Ray Parer and John McIntosh standing alongside their Airco DH.9 before setting off for Bathurst in 1920 (Photo Source: Australian War Memorial – copied from Sea, Land and Air, September 1920).
Goode Aerodrome - Athens, Greece in Feburary 1920 - Ray Parer stands to the left of the Airco DH9 (Photo Source: Australian War Memorial)
Goode Aerodrome – Athens, Greece in February 1920 – Ray Parer stands to the left of the Airco DH.9 (Photo Source: Australian War Memorial)
Ray Parer England to Australia The Airco DH.9 at Chah Bahar, Iran in early March 1920
The Airco DH.9 at Chah Bahar, Iran in early March 1920 (Photo Source: Australian War Memorial)

Following the great air race Ray Parer became known as “Battling Ray Parer”. The poor old Airco DH.9 under his command suffered damage from storms, fire (the engine twice caught on fire), forced landings and even a number of crashes along the way (broken propellers, destroyed radiators, damaged undercarriage and tail-skids, bent and damaged wings and fuselage, you name it and it happened to them!). By the time they had reached India, their finances were getting low and they conducted advertising flights over Calcutta with the DH.9 emblazoned with advertising slogans for whisky and tea! They even had an accident in Moulmein, Burma trying to avoid the crowd awaiting their arrival, yet somehow they got it back into the air each time!

England to Australia air race The extensive damage caused to the Airco DH9 during a forced landing at Moulmein, Burma in April 1920
The extensive damage caused to the Airco DH.9 during a forced landing at Moulmein, Burma in April 1920 (Photo Source: Australian War Memorial)
Ray Parer Airco DH9 Bima, Soembawa Island in Indonesia mid 1920
Another rough landing! This time in Bima, Soembawa Island in Indonesia mid 1920 (Photo Source: Australian War Memorial)

Even whilst heading south towards Melbourne they had more accidents along the way. Following one last mishap near Culcairn, New South Wales the aircraft was eventually transported by rail and then shown to the waiting public at Flemington on the back of a truck!

Ray Parer The Airco DH9 near Culcairn, NSW mid 1920 following a landing mishap in fading light on a rough freshly cultivated paddock. It was then transported by rail to Melbourne England to Australia Air Race
The Airco DH.9 near Culcairn, NSW mid 1920 following a landing mishap in fading light on a rough freshly cultivated paddock. It was then transported by rail to Melbourne (Photo Source: Australian War Memorial)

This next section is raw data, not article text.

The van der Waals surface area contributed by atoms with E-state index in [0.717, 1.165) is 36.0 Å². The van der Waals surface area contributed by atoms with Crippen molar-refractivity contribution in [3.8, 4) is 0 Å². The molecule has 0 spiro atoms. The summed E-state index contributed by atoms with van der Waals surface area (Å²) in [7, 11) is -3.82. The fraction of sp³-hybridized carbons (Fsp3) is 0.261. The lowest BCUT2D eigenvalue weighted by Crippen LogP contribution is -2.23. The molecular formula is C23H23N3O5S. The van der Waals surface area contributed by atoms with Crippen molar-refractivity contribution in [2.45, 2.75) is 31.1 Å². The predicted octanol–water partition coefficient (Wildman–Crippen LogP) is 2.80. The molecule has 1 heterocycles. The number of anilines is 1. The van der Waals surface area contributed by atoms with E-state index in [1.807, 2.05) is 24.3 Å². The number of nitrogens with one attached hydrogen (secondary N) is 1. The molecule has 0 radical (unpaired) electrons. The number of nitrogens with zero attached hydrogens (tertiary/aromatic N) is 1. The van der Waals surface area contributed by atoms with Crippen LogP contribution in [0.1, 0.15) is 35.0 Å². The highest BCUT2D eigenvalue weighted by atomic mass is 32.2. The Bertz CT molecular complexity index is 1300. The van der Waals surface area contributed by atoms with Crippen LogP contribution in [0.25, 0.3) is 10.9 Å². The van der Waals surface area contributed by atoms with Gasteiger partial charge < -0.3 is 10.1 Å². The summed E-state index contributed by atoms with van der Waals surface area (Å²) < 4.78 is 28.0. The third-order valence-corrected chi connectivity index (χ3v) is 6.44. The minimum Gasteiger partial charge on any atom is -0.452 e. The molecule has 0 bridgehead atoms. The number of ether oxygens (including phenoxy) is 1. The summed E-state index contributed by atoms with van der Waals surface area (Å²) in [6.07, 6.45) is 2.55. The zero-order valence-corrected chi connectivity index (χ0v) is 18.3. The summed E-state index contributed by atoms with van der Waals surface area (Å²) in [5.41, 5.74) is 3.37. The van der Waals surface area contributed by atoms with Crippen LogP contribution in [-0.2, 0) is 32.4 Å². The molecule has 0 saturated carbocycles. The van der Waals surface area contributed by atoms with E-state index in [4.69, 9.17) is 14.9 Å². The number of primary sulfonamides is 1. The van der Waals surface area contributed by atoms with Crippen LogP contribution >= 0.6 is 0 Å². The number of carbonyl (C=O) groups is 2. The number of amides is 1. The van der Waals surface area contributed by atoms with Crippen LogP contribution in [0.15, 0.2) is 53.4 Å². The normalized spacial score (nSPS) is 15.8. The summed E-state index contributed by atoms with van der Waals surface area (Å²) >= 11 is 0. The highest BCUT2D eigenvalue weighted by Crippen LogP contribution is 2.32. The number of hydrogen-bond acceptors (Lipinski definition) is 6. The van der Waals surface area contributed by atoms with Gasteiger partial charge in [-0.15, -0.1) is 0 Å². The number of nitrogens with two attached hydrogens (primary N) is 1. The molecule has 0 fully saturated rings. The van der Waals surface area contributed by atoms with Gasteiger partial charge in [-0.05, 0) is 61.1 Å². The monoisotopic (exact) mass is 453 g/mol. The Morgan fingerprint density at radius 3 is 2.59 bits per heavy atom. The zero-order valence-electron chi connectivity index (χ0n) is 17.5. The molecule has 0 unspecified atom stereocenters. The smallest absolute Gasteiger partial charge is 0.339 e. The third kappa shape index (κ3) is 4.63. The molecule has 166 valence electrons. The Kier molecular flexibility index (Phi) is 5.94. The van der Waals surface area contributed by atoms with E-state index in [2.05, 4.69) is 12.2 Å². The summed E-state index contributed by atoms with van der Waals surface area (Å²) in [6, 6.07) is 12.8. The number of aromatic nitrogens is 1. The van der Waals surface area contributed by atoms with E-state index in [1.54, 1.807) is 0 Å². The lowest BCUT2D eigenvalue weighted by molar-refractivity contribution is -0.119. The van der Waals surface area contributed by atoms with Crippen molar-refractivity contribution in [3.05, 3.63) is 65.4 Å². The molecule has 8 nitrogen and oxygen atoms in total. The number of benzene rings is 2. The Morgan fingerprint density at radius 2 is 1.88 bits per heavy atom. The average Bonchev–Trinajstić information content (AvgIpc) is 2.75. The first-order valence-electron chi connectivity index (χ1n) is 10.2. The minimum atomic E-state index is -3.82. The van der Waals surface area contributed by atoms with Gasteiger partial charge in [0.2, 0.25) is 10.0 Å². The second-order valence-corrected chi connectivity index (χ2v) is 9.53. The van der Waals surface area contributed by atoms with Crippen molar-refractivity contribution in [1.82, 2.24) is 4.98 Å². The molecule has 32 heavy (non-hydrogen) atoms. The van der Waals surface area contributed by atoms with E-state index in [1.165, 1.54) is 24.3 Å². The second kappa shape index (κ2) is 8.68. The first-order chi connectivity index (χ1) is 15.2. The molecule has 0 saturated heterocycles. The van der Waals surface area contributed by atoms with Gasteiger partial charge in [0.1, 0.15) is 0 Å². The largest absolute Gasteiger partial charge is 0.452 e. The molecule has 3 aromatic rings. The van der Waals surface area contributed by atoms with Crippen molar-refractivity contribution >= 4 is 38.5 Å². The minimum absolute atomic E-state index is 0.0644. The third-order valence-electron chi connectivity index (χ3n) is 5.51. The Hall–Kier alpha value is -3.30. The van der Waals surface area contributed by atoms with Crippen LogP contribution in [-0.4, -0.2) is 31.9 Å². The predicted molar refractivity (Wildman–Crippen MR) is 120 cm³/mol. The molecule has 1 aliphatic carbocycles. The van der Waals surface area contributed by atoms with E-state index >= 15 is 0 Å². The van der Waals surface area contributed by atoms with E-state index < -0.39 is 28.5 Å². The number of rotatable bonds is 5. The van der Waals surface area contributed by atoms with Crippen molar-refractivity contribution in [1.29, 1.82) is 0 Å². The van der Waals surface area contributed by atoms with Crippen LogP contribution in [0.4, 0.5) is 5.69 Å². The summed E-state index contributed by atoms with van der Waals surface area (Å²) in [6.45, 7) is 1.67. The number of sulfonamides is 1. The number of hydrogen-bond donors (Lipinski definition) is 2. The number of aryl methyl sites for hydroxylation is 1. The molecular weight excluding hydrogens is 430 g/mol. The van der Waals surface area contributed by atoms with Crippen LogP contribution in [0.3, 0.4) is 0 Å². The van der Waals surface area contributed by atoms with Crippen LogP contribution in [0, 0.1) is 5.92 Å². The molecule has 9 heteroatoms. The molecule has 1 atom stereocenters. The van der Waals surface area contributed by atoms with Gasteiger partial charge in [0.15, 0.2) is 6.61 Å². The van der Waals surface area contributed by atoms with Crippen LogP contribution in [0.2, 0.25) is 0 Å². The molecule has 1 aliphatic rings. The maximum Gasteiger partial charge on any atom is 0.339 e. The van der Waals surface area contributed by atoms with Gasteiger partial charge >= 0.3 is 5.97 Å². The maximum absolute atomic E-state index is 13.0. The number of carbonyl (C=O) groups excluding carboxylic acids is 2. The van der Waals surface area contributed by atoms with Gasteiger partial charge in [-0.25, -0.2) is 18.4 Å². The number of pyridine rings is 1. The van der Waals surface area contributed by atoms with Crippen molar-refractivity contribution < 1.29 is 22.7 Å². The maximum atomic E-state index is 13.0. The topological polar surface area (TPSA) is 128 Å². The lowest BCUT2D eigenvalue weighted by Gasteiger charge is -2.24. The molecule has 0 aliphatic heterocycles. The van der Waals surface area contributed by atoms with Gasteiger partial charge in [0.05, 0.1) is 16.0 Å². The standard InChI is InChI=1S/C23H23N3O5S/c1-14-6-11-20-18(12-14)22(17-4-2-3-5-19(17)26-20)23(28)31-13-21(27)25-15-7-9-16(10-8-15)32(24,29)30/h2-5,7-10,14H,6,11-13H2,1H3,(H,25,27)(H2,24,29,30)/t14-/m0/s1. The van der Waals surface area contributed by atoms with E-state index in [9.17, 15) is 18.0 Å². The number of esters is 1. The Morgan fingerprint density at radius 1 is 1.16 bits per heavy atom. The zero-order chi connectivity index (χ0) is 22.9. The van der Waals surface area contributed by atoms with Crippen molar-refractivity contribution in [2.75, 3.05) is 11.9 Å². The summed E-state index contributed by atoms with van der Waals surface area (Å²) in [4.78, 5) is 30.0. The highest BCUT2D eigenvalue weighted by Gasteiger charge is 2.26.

Airco DH.9

Amazingly despite all the mishaps along the way the Airco DH.9 aircraft still survives today! It is part of the Australian War Memorial collection in Canberra.

"Battling Ray Parer's" Airco DH9 at the Australian War Memorial
“Battling Ray Parer’s” Airco DH.9 at the Australian War Memorial (photos taken during my 2009 visit to the AWM)

In later years Ray Parer became somewhat of an aviation pioneer and record setter in his own right. He won the first Victorian Aerial Derby in a D.H.4 on December 27th, 1920 and competed once again in an England to Australia Air Race in 1934 but was out of the race pretty early, whilst barely over the English Channel due to mechanical issues with his ex-RAF Fairey Fox biplane G-ACXO. In true “Battling Ray Parer” style he kept going though and finished the race in 177 days (once again, long after the winner of the race). Later he established aviation services in New Guinea and served as an engineer in World War Two before settling into farming.

Sometimes it is great to hear stories of the battlers. This is just one of many great tales in aviation history but it kind of puts a smile on your face to think about what they went through yet kept going (luckily they also documented much of the trip with photos along the way). Despite an obvious strong will and determination, I suspect Ray Parer and John McIntosh must have also had a great sense of humour to complete that epic race!.

References:

Airways Museum – England to Australia Air Race 1919

Australian Dictionary of Biography – Ray Parer

Australian War Memorial – The 1919 Air Race

Wikipedia – Ray Parer

Wikipedia – John McIntosh

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2 thoughts on ““Battling Ray Parer” & the 1919 England to Australia Air Race

  1. Astonishing story! I guess the immediate post-WW1 period heralded the great age of air enthusiasm, much of it on the back of war surplus aircraft. I think we ended up with DH9’s in New Zealand’s ‘Permanent Air Force’ for a while in the 1920s.